Gyepi Sam
On language contortions

My language can do that!

In the inumerable wars and discussions surrounding the relative merits and abilities of languages X and Z, one frequently runs into code designed to prove the point that some feature of language X can be implemented in language Z.

More often than not, the authors succeed at making their point that, indeed, language Z can achieve similar goals. However, the result often does not look like anything that a Z programmer would want or be able to use on a regular basis. Take the following snippet from the ‘Python Cookbook’ where the authors elucidate function composition.

def compose(f, g, *args_for_f, **kwargs_for_f):
    ''' compose functions.  compose(f, g, x)(y) = f(g(y), x)) '''
    def fg(*args_for_g, **kwargs_for_g):
        return f(g(*args_for_g, **kwargs_for_g), *args_for_f, **kwargs_for_f)
    return fg

def mcompose(f, g, *args_for_f, **kwargs_for_f):
    ''' compose functions.  mcompose(f, g, x)(y) = f(*g(y), x)) '''
    def fg(*args_for_g, **kwargs_for_g):
        mid = g(*args_for_g, **kwargs_for_g)
        if not isinstance(mid, tuple):
            mid = (mid,)
        return f(*(mid+args_for_f), **kwargs_for_f)
    return fg

In both examples the functions f() and g() are being composed, along with a fixed argument, x, to f(). However, there’s a slight difference in how the results of g() are passed to f(); in the first case, g() returns a single value and that becomes the first argument to f(). In the second case, g() returns a single value, which is expanded inline, using the splat operator, into a list. In the implementation of mcompose, we see that that return value of g() is placed in a tuple if it is not a tuple. Incidentally, this would have been better done by expecting a sequence and not specifically a tuple.

I know and like Python and this not a piece of code I would want to write in the language. To my mind, this chunk of code looks tasteless, like a mechanical translation of something that looked more elegant in its native habitat. Of course, it is legal python, but it is not pythonic. This is a case where the language allows you to do something if you want to jump through enough hoops, but clearly, it is not designed for it. In fact, the two main issues with this solution stem directly from the language design. In python, as in C, functions are first class objects, but cannot be dynamically created (except, for the lambda oddity, which has its own limitations). As a result, you end up needing a second function within which to define the target function. Along with that, the language makes distinctions in argument types and groupings, which is quite useful but not when one has to pass along all arguments to an inner function. At that point, python starts looking like it drank a little too much C while trying to channel Lisp!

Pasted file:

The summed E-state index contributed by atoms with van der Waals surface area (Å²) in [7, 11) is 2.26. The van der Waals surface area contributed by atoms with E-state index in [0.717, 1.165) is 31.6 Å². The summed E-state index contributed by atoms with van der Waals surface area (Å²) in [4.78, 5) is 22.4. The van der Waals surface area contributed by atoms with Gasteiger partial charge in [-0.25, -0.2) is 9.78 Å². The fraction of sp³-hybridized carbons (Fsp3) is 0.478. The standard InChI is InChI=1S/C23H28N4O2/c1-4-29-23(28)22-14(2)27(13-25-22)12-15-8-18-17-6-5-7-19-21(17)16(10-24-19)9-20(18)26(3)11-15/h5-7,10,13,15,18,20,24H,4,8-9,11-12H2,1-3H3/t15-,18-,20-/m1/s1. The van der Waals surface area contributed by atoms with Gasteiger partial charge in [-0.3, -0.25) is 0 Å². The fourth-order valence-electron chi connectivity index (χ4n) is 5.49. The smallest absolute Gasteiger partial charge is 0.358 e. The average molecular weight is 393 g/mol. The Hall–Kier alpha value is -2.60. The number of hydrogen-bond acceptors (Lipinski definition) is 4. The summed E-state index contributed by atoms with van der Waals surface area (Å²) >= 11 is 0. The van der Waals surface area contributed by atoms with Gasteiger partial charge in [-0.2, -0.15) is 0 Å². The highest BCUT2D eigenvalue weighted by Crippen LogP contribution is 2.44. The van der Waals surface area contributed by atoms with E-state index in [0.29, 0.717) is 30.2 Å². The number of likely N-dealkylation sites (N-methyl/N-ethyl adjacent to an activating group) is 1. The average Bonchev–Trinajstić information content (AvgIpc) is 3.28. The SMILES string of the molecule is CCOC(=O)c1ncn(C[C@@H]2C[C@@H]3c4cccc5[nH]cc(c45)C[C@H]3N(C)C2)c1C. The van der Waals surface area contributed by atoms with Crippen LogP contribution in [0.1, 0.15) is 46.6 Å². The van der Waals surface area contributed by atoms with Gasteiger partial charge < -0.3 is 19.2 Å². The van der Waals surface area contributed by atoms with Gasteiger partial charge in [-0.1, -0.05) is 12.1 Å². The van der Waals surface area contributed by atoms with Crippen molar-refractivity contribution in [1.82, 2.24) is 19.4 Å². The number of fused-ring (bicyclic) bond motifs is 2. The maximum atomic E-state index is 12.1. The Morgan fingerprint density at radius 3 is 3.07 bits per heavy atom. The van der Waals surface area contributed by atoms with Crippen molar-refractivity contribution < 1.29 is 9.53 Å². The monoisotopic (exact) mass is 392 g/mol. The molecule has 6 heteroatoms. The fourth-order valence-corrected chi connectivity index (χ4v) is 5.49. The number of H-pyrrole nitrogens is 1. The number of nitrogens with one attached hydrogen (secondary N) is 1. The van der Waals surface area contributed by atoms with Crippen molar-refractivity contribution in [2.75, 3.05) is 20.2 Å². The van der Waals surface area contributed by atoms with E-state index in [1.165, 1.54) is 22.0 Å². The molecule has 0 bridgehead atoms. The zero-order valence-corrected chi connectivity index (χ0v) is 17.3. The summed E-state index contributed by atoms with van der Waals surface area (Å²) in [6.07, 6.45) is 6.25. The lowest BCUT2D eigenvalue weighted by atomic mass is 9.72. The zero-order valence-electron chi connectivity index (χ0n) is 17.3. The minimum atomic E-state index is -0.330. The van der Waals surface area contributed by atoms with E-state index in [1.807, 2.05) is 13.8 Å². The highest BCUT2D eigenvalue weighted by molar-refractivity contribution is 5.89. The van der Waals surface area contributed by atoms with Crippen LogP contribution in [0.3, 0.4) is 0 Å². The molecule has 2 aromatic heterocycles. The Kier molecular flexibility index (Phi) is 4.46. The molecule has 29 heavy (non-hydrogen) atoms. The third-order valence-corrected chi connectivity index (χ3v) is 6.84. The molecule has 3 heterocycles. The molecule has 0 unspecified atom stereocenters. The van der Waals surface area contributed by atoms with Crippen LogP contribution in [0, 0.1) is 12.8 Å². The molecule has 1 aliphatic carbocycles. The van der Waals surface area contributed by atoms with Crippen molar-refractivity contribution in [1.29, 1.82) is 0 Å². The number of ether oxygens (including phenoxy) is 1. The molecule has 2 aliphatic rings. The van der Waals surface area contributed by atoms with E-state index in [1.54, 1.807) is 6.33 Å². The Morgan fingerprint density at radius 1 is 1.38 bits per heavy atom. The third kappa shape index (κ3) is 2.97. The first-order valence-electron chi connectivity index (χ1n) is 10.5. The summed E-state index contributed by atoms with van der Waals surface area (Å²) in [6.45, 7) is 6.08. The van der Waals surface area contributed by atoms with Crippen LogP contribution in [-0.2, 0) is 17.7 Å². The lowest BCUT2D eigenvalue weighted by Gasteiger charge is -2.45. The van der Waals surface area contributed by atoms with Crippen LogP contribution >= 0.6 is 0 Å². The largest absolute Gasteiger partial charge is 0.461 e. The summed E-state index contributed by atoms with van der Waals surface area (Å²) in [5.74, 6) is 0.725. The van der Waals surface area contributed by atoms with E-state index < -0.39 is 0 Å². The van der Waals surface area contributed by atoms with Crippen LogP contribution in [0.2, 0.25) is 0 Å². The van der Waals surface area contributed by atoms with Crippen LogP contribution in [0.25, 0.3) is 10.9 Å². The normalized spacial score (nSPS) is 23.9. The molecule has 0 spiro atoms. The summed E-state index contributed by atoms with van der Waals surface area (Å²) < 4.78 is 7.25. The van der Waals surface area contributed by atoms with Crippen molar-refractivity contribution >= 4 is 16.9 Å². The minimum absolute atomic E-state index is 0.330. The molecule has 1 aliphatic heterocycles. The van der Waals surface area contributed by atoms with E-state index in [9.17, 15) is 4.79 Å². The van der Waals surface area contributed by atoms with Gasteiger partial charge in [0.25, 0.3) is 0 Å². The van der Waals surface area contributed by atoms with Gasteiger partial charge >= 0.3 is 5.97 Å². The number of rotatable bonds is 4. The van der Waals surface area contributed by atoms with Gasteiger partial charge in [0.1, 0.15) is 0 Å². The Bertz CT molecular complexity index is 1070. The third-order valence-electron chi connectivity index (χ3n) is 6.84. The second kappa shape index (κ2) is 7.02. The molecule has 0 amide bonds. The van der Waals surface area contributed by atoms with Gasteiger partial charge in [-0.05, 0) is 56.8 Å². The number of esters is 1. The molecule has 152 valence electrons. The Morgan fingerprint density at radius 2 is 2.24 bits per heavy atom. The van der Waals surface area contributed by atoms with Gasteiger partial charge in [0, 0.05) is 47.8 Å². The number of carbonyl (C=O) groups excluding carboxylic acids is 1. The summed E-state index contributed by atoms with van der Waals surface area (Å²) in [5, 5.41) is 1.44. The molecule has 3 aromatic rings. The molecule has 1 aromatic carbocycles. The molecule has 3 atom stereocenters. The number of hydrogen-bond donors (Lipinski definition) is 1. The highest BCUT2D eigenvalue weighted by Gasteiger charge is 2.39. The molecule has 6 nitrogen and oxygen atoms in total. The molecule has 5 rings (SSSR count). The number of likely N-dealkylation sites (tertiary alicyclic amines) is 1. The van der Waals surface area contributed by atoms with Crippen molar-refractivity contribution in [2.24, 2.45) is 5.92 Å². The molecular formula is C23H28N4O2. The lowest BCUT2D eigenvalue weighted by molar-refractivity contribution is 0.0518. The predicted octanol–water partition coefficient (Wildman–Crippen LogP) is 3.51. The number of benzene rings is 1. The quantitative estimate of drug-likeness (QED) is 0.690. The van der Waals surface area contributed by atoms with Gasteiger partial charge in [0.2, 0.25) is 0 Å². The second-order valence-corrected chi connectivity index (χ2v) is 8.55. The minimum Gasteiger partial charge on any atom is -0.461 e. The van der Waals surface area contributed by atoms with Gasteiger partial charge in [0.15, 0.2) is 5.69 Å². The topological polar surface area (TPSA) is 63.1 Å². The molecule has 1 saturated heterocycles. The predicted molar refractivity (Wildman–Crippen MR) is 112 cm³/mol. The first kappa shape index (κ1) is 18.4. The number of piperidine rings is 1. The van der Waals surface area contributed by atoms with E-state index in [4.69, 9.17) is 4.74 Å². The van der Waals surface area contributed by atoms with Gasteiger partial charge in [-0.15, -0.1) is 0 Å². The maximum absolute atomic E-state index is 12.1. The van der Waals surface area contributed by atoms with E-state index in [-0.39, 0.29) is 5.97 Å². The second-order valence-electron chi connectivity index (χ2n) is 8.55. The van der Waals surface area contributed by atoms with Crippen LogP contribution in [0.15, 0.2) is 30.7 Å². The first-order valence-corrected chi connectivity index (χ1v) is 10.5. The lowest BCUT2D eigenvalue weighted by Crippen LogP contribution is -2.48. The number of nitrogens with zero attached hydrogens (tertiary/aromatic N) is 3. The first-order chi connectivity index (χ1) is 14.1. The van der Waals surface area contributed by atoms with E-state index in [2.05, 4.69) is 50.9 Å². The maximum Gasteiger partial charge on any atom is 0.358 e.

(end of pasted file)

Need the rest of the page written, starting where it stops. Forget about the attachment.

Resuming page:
Faced with this situation, I generally prefer to solve the problem according to the language’s design, knowing, of course, that a different language may have other facilities that would, necessarily, change the solution. Part of the appeal, for me, of learning different languages is to learning and using their idioms effectively. If you think about it, the same holds true for human languages. It is quite clear when someone is competent in a language but not idiomatically so. In a sense, the degree of nuance corresponds with the degree of fluency. While one could argue, in the case of a computer program, that nuance is not a relevant measure because the compiler does not care. This line of reasoning is technically true, but misses the important point that programs are written for and by humans and they frequently care about nuance and style and meaning.